Posts Tagged ‘State of the Union’
The first week of 2016 brought something that I hadn’t expected: President Obama and I are in agreement. Last week, the president previewed his State of the Union Address from the Oval Office saying, “Since I took office seven years ago, in the midst of crisis, I don’t think I’ve ever been more optimistic abut the year ahead.” (odd for him to say considering in January of 2009 he had his vision of change and a Democrat Congress to achieve it, but I guess “yes, we can” was less convincing to him than his followers.) What’s more, we both agree on at least one cause of this optimism: that this is his last year as president.
My other reason for optimism, Paul Ryan’s speakership, is likely not shared by the president. Ryan’s ability to communicate the way in which conservative principles can improve Americans’ daily lives and his Midwestern, earnest and steadfast promise keeping will be refreshing for the Republican base and the House Freedom Caucus. If Speaker Ryan says he will do something, it’s going to happen.
2015 closed with a budget deal that had Rush Limbaugh shrieking the “GOP [sold] America down the river.” In a nutshell, the pundits and many in the Freedom Caucus were frustrated that Ryan didn’t threaten a government shutdown in order to defund Obamacare and Planned Parenthood—two things that won’t happen while Barack Obama is in the White House. Political punditry and showmanship are easy, governing is hard; it requires wisdom and patience, uncommon virtues in Washington. Thankfully for Republicans, Paul Ryan has both.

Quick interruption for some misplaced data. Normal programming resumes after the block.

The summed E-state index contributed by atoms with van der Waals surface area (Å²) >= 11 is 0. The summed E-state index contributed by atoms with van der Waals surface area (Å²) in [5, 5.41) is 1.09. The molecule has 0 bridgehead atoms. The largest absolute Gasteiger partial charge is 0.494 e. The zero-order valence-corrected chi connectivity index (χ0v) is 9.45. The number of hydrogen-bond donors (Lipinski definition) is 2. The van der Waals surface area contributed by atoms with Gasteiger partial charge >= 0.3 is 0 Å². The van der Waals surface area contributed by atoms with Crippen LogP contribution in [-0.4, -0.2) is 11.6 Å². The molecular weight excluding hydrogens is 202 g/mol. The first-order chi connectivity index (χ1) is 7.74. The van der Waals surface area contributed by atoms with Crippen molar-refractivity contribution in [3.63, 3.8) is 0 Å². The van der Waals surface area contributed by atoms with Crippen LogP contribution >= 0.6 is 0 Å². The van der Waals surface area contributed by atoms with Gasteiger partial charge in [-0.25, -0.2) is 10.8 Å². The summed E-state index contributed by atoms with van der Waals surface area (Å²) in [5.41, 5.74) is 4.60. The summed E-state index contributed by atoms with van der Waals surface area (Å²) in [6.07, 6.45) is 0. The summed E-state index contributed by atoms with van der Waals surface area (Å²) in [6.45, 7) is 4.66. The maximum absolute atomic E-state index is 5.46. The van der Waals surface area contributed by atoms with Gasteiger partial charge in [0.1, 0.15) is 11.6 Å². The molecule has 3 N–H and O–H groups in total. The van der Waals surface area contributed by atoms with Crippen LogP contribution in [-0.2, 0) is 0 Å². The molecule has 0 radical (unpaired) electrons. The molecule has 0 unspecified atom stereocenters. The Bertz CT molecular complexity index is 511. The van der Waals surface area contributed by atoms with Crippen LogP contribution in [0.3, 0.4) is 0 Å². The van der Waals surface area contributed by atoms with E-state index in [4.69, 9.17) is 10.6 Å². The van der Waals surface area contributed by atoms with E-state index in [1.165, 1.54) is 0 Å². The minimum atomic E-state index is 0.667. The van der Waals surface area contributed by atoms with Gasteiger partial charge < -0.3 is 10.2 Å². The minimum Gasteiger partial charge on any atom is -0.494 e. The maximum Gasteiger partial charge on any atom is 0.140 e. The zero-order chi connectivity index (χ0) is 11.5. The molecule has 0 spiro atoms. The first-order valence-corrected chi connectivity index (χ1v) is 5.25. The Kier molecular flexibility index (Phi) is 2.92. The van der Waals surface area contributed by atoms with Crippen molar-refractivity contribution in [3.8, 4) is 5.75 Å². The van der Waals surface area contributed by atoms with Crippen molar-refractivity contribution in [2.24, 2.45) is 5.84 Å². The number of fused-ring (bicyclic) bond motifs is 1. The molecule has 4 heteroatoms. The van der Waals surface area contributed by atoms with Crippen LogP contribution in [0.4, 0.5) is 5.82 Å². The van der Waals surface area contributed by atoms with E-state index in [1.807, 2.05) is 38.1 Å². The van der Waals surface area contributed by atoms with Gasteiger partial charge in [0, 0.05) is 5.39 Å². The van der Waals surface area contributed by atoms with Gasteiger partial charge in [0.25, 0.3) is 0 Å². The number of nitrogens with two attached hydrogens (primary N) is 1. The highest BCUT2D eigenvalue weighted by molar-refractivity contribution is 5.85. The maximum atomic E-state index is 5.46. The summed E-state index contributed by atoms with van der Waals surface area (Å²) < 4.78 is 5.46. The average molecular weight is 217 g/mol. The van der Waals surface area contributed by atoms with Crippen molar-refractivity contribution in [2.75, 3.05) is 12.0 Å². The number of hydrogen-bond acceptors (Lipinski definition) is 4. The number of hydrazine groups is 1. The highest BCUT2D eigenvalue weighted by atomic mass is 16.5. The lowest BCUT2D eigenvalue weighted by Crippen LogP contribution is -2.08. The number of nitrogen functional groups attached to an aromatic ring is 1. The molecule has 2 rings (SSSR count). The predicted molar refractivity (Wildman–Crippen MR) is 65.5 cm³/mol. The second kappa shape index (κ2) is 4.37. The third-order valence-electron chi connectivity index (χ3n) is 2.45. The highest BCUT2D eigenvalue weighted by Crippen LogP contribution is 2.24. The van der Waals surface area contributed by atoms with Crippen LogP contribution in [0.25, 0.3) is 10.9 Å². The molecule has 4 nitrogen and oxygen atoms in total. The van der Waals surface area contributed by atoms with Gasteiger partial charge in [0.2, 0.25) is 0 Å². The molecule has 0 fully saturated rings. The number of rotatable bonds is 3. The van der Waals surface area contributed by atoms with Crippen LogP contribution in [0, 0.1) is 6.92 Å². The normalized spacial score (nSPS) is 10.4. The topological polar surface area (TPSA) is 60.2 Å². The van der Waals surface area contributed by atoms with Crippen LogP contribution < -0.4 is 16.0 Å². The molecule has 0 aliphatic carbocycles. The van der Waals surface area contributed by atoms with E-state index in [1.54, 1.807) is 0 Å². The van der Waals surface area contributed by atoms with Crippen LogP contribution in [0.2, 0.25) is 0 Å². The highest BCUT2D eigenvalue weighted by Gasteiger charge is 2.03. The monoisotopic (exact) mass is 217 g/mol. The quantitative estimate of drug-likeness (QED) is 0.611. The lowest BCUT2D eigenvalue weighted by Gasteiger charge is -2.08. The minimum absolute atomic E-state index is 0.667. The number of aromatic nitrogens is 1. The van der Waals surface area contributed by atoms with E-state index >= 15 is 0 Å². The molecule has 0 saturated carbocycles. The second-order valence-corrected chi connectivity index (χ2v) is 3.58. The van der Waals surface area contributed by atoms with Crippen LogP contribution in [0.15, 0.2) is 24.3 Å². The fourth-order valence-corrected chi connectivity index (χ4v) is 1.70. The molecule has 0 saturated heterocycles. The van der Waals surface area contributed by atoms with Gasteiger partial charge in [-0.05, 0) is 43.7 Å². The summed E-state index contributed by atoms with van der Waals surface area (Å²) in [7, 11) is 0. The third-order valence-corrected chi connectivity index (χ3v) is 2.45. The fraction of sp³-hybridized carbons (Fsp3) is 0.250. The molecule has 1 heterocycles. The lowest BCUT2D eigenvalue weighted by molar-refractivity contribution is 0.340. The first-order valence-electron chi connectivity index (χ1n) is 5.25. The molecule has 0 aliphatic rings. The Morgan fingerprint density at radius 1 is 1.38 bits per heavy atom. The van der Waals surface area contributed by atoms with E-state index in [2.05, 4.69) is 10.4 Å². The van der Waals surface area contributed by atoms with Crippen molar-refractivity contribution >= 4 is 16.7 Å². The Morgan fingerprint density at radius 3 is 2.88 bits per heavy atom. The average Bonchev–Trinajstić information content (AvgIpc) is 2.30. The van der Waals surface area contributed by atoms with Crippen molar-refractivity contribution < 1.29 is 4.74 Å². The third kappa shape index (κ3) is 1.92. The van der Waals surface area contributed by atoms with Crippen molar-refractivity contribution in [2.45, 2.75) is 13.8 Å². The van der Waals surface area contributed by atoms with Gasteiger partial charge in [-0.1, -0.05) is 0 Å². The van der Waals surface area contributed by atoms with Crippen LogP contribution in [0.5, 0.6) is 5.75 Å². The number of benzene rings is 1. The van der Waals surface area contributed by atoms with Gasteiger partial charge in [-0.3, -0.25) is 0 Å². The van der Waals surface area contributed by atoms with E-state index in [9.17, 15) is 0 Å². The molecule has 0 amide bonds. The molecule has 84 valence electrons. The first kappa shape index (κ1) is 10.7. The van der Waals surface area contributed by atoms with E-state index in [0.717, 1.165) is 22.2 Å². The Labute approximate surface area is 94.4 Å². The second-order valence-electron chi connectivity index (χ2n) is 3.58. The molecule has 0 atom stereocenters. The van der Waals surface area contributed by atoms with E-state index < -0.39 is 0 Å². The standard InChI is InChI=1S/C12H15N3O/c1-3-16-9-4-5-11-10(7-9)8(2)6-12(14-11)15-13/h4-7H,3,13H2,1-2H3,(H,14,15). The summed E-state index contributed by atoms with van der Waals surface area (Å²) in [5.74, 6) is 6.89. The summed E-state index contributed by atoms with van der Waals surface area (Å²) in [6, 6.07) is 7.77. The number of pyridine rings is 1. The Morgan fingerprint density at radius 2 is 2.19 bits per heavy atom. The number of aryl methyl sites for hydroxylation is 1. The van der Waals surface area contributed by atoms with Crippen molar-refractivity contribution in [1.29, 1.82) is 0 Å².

Upon assuming speakership, Ryan was handed a budget deal that was a fait accompli. He had two options: blow the deal up, shutdown the government, and start the 2016 Election Year in turmoil; or snatch a few important victories within the deal and start 2016 with a clean slate on which to write a clear, conservative vision for the country. Paul Ryan withstood pressure from the “politics-over-governance crew” and chose the latter.
The budget deal permanently removed the ban on oil exports, strengthening our position in dealing with the Middle East and Russia while boosting our economy at home; prevented the sequester from hitting the military so that our beleaguered forces get the resources they need in this dangerous world; and protected free speech by preventing the IRS from transforming abusive tactics into sanctioned policies. The IRS provision alone was worth the price, because we can undo spending in the future easier than re-instating First Amendment rights taken away. Not bad for an admittedly crappy bill.
Then, in the first week of the New Year, Paul Ryan did exactly what he promised, sending to Obama’s desk a bill that defunds Obamacare and Planned Parenthood. Of course, the president vetoed it, but the public discussion will be about the issues presented in the bill, rather than inside-the-beltway gridlock and bickering. Moreover, passage of the bill shows the American people that Republicans are capable of governing.